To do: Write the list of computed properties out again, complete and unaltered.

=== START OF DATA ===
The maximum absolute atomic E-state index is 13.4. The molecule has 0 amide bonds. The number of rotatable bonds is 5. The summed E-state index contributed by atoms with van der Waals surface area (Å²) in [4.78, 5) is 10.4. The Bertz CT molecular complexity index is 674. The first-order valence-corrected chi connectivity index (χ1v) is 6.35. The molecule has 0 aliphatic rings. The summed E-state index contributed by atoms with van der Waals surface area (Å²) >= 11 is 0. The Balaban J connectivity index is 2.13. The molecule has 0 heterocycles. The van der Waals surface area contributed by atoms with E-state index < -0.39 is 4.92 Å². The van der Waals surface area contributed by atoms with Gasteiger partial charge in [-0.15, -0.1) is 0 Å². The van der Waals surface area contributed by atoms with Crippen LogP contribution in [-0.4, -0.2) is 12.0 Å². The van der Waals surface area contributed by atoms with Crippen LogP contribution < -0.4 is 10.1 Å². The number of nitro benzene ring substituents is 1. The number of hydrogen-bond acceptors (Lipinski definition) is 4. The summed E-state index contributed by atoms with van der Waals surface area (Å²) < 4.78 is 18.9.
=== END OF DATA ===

The maximum absolute atomic E-state index is 13.4. The molecule has 0 amide bonds. The number of rotatable bonds is 5. The summed E-state index contributed by atoms with van der Waals surface area (Å²) in [4.78, 5) is 10.4. The Bertz CT molecular complexity index is 674. The first-order valence-corrected chi connectivity index (χ1v) is 6.35. The molecule has 0 aliphatic rings. The summed E-state index contributed by atoms with van der Waals surface area (Å²) >= 11 is 0. The Balaban J connectivity index is 2.13. The molecule has 0 heterocycles. The van der Waals surface area contributed by atoms with E-state index < -0.39 is 4.92 Å². The van der Waals surface area contributed by atoms with Gasteiger partial charge in [-0.15, -0.1) is 0 Å². The van der Waals surface area contributed by atoms with Crippen LogP contribution in [-0.4, -0.2) is 12.0 Å². The van der Waals surface area contributed by atoms with Crippen LogP contribution < -0.4 is 10.1 Å². The number of nitro benzene ring substituents is 1. The number of hydrogen-bond acceptors (Lipinski definition) is 4. The summed E-state index contributed by atoms with van der Waals surface area (Å²) < 4.78 is 18.9.